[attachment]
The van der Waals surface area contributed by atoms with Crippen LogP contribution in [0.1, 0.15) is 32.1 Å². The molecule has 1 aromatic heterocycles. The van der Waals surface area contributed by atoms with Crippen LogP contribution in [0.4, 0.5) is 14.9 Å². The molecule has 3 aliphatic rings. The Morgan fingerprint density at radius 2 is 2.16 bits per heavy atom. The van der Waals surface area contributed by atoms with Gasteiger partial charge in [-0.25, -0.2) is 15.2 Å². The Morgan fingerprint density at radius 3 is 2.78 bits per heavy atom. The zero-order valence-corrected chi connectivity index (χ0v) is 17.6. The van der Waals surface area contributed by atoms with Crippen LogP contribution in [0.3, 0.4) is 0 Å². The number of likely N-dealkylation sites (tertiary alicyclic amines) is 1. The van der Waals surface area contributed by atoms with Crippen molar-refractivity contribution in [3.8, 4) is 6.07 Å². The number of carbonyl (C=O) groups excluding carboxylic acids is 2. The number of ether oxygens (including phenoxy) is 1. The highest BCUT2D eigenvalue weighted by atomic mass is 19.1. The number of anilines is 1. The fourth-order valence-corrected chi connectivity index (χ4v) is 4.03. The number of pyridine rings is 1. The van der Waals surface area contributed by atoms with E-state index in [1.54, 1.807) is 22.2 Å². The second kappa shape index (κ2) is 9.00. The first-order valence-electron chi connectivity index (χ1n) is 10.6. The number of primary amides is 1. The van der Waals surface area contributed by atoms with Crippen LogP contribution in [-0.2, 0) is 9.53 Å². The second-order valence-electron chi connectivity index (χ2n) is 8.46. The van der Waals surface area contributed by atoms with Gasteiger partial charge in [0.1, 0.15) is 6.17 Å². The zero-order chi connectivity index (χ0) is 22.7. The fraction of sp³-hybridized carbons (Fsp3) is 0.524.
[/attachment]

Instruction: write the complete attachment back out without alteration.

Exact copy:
The van der Waals surface area contributed by atoms with Crippen LogP contribution in [0.1, 0.15) is 32.1 Å². The molecule has 1 aromatic heterocycles. The van der Waals surface area contributed by atoms with Crippen LogP contribution in [0.4, 0.5) is 14.9 Å². The molecule has 3 aliphatic rings. The Morgan fingerprint density at radius 2 is 2.16 bits per heavy atom. The van der Waals surface area contributed by atoms with Gasteiger partial charge in [-0.25, -0.2) is 15.2 Å². The Morgan fingerprint density at radius 3 is 2.78 bits per heavy atom. The zero-order valence-corrected chi connectivity index (χ0v) is 17.6. The van der Waals surface area contributed by atoms with Crippen LogP contribution in [0.3, 0.4) is 0 Å². The number of likely N-dealkylation sites (tertiary alicyclic amines) is 1. The van der Waals surface area contributed by atoms with Crippen molar-refractivity contribution in [3.8, 4) is 6.07 Å². The number of carbonyl (C=O) groups excluding carboxylic acids is 2. The number of ether oxygens (including phenoxy) is 1. The highest BCUT2D eigenvalue weighted by atomic mass is 19.1. The number of anilines is 1. The fourth-order valence-corrected chi connectivity index (χ4v) is 4.03. The number of pyridine rings is 1. The van der Waals surface area contributed by atoms with E-state index in [1.54, 1.807) is 22.2 Å². The second kappa shape index (κ2) is 9.00. The first-order valence-electron chi connectivity index (χ1n) is 10.6. The number of primary amides is 1. The van der Waals surface area contributed by atoms with Crippen LogP contribution in [-0.2, 0) is 9.53 Å². The second-order valence-electron chi connectivity index (χ2n) is 8.46. The van der Waals surface area contributed by atoms with Gasteiger partial charge in [0.1, 0.15) is 6.17 Å². The zero-order chi connectivity index (χ0) is 22.7. The fraction of sp³-hybridized carbons (Fsp3) is 0.524.